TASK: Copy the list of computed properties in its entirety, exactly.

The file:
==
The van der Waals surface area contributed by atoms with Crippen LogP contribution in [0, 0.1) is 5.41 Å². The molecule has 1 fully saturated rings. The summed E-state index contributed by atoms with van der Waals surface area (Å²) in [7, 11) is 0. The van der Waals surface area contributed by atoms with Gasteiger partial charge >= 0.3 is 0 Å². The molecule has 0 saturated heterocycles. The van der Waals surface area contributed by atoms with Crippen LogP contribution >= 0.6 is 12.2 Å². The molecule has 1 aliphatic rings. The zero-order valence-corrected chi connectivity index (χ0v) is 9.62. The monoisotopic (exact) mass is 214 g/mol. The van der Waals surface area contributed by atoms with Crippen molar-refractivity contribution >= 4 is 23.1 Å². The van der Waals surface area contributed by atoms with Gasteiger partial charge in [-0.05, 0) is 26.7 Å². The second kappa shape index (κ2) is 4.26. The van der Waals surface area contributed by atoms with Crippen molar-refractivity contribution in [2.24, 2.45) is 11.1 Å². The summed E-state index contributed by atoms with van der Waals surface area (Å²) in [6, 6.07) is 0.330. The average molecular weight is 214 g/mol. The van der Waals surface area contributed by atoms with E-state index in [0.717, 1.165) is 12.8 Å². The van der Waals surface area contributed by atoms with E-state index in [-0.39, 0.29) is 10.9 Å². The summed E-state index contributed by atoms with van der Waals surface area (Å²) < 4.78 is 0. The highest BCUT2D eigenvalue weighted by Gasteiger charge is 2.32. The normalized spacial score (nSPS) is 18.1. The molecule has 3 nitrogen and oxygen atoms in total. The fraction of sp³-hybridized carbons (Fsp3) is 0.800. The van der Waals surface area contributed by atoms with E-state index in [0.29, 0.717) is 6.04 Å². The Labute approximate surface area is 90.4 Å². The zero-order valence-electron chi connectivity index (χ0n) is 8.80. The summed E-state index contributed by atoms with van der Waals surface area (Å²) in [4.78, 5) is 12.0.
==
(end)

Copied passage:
The van der Waals surface area contributed by atoms with Crippen LogP contribution in [0, 0.1) is 5.41 Å². The molecule has 1 fully saturated rings. The summed E-state index contributed by atoms with van der Waals surface area (Å²) in [7, 11) is 0. The van der Waals surface area contributed by atoms with Gasteiger partial charge >= 0.3 is 0 Å². The molecule has 0 saturated heterocycles. The van der Waals surface area contributed by atoms with Crippen LogP contribution >= 0.6 is 12.2 Å². The molecule has 1 aliphatic rings. The zero-order valence-corrected chi connectivity index (χ0v) is 9.62. The monoisotopic (exact) mass is 214 g/mol. The van der Waals surface area contributed by atoms with Crippen molar-refractivity contribution >= 4 is 23.1 Å². The van der Waals surface area contributed by atoms with Gasteiger partial charge in [-0.05, 0) is 26.7 Å². The second kappa shape index (κ2) is 4.26. The van der Waals surface area contributed by atoms with Crippen molar-refractivity contribution in [2.24, 2.45) is 11.1 Å². The summed E-state index contributed by atoms with van der Waals surface area (Å²) in [6, 6.07) is 0.330. The average molecular weight is 214 g/mol. The van der Waals surface area contributed by atoms with E-state index in [0.717, 1.165) is 12.8 Å². The van der Waals surface area contributed by atoms with E-state index in [-0.39, 0.29) is 10.9 Å². The summed E-state index contributed by atoms with van der Waals surface area (Å²) < 4.78 is 0. The highest BCUT2D eigenvalue weighted by Gasteiger charge is 2.32. The normalized spacial score (nSPS) is 18.1. The molecule has 3 nitrogen and oxygen atoms in total. The fraction of sp³-hybridized carbons (Fsp3) is 0.800. The van der Waals surface area contributed by atoms with E-state index in [0.29, 0.717) is 6.04 Å². The Labute approximate surface area is 90.4 Å². The zero-order valence-electron chi connectivity index (χ0n) is 8.80. The summed E-state index contributed by atoms with van der Waals surface area (Å²) in [4.78, 5) is 12.0.